Quality resources

    Finding quality health care for yourself or your loved ones is often a primary — and sometimes puzzling — concern. We want to connect you with the information you need to make sound health care choices for yourself and your family.

    Below you will find a variety of resources you can use to research the quality of care provided by physicians, primary care clinics and hospitals.

    HealthGrades National Health Index: This site provides accessible and transparent information on physicians and hospitals as well as helps users connect with their provider of choice.

    NCQA Health Care Report Card by Practice: These reports examine how well doctors, other clinicians, practices, health insurance plans and other health care organizations nationwide perform. The report cards are a compilation of all NCQA accreditation, recognition, certification and distinction programs.

    Administrators in Medicine (AIM) DocFinder: This online physician directory contains licensing and disciplinary information of health care practitioners by state.

    MN Community Measurement (MNCM): MNCM develops measures, collects data and creates reports that drive improvement in health care. Its mission is to accelerate health care improvement by public information reporting.

    The Leapfrog Group: This national nonprofit collects and transparently reports and compares hospital performance based on their quality of care, giving consumers the information they need to make informed decisions.

    MN Department of Health Adverse Events Search: Area hospitals are required to report to the MN Department of Health whenever any of 28 identified preventable adverse events occur.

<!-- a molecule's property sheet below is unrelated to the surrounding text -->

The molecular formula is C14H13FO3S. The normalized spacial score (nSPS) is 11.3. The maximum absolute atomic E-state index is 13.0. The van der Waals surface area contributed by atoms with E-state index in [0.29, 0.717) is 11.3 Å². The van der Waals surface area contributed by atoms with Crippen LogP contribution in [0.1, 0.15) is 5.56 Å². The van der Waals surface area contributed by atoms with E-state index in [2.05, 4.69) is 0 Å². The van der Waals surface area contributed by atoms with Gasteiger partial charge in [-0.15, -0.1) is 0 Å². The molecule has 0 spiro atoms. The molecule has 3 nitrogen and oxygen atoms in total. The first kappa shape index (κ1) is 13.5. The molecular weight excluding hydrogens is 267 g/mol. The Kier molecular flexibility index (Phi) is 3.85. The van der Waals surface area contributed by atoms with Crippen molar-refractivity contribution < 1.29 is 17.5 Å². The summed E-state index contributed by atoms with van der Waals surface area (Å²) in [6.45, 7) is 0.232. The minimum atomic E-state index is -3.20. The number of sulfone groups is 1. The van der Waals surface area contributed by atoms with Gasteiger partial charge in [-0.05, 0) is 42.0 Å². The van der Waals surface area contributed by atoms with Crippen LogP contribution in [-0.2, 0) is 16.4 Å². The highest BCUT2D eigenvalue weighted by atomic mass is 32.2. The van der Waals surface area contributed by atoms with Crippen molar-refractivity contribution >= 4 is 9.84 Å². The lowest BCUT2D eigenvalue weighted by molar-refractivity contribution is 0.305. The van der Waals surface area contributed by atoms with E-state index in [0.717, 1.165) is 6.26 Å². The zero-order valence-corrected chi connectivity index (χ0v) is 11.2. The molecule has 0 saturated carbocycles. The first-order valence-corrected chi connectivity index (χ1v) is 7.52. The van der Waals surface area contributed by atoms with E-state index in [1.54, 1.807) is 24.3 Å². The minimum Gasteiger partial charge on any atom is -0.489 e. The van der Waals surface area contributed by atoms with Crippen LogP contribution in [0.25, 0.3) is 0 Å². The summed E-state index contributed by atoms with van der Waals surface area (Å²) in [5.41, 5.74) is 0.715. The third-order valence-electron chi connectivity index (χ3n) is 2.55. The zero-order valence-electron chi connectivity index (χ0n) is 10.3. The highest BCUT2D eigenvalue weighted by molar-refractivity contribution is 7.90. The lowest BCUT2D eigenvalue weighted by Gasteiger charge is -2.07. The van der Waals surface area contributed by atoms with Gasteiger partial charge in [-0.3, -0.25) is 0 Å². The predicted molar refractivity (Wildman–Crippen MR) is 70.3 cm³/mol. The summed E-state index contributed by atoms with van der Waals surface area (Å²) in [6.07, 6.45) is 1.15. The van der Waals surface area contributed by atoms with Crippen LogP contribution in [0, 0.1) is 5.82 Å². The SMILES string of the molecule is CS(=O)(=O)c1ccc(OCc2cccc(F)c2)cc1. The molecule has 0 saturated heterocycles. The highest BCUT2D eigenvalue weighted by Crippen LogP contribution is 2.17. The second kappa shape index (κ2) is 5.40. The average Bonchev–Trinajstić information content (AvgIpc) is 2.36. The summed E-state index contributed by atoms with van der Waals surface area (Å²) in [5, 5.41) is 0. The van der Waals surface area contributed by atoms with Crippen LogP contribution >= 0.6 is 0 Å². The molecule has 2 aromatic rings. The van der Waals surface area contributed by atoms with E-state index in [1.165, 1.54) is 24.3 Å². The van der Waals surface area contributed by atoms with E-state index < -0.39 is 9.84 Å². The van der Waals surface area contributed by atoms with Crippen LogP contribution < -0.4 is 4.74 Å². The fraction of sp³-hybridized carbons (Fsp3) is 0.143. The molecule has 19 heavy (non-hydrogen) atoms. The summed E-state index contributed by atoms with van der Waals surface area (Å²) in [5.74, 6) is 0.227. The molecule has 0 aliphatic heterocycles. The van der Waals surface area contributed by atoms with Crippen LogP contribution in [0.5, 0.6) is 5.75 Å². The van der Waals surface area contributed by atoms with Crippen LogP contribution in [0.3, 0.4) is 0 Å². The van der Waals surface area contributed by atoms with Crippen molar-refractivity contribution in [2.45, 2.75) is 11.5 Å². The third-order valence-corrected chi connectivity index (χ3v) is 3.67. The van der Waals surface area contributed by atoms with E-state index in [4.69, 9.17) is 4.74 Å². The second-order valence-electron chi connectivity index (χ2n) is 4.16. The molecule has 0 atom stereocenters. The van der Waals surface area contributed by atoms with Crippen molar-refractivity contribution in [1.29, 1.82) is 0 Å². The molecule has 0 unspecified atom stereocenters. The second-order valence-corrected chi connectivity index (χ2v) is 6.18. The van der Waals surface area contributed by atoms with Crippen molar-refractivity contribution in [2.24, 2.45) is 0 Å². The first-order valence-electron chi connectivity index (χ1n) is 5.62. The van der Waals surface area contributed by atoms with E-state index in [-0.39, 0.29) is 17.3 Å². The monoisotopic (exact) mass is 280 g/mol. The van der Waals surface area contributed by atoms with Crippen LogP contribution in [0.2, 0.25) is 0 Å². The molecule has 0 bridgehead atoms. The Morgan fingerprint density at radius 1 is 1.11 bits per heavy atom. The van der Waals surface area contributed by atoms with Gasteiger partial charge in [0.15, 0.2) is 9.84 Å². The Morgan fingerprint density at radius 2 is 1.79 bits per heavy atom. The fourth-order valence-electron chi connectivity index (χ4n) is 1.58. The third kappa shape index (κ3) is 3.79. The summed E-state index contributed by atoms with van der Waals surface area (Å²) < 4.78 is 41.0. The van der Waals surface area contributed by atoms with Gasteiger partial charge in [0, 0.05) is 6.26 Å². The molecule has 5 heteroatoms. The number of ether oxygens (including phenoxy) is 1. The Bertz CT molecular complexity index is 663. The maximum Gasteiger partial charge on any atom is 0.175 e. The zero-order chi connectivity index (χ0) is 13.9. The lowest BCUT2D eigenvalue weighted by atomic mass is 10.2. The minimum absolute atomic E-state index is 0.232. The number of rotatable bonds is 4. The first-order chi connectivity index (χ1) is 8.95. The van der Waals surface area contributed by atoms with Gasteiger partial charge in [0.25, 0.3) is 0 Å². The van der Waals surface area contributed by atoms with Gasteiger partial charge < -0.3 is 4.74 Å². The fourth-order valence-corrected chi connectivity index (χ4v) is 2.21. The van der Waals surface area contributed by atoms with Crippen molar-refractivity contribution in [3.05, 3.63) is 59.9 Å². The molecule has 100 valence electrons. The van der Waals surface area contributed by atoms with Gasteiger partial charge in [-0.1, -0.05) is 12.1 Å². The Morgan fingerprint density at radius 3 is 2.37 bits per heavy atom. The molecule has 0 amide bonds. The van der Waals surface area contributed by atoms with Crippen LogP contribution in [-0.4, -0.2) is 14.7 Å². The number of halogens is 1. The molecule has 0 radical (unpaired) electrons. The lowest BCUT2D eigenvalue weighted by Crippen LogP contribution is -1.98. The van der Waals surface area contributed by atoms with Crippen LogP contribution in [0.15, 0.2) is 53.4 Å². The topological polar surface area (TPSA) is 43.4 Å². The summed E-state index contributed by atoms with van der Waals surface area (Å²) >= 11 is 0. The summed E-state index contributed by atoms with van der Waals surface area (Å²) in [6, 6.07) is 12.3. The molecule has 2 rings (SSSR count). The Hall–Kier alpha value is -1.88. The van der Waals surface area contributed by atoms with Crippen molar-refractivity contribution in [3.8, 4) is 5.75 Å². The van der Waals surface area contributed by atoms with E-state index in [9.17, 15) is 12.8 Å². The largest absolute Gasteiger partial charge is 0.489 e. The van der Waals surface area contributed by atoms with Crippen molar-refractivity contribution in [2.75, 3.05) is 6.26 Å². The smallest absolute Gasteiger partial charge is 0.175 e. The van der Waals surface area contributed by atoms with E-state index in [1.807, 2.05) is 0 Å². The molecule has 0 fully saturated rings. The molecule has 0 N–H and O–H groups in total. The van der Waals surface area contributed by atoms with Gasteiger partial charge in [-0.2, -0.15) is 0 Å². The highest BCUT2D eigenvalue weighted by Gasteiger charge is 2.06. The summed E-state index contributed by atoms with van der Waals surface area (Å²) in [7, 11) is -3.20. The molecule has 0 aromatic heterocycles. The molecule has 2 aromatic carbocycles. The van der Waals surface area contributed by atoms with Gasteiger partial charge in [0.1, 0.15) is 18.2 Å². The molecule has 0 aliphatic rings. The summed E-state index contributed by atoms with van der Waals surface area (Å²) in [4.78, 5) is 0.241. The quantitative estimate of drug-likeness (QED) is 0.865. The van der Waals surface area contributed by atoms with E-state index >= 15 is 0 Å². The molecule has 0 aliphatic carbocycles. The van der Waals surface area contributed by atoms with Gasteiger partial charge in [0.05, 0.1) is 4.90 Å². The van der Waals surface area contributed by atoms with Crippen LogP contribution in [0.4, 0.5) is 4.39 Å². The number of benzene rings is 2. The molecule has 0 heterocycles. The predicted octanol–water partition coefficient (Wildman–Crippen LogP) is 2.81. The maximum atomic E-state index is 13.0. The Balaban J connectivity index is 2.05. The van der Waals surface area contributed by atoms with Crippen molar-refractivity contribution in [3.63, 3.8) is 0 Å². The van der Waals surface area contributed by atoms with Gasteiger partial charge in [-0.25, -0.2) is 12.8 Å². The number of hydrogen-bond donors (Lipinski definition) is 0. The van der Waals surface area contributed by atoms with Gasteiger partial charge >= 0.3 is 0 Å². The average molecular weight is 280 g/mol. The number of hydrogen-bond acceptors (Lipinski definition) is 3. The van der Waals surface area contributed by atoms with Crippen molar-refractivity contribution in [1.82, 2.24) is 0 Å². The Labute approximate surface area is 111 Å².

Medicare.gov Hospital Compare: This tool allows you to compare hospitals based on their quality of care, patient survey results, rates of readmission, mortality rates and more.

    Quality Check: This site lets you see whether a health care organization has been accredited or certified by the Joint Commission.

    Nursing Home Report Card: This nursing home report from the State of Minnesota scores area nursing homes on seven quality measures.

    Patient safety

    Patient safety means focusing on reducing and eliminating accidental or preventable injuries from medical care. While Medica doesn't provide direct medical care, we can still help our providers and members reduce medical errors and keep health care safe and effective.

    Medical errors are more common than many people realize. A government report published by the Institute of Medicine in 2000 found that between 44,000 and 98,000 people die each year because of medical errors in hospitals. Accidents — and near-misses — can also happen in clinics, pharmacies and other care facilities, and even at home, when patients take medicine and follow treatment orders on their own.

    Information is probably the single best patient safety tool. When you talk to your doctor, your surgeon, your pharmacist or any other care provider, it's very important to ask questions and make sure you understand the answers. The Agency for Healthcare Research and Quality (AHRQ) has some helpful fact sheets to get you started (these links will take you outside the Medica site).

    Medica takes part in many programs that support patient safety.

    • Our Quality Resources section provides easy-to-use quality comparisons among primary care clinic systems and hospitals in the Medica network.
    • Our nurses visit primary care clinics as part of our Quality Review programs. The quality review includes checks for safety features such as safe medicine storage and emergency medical equipment kept in good working order.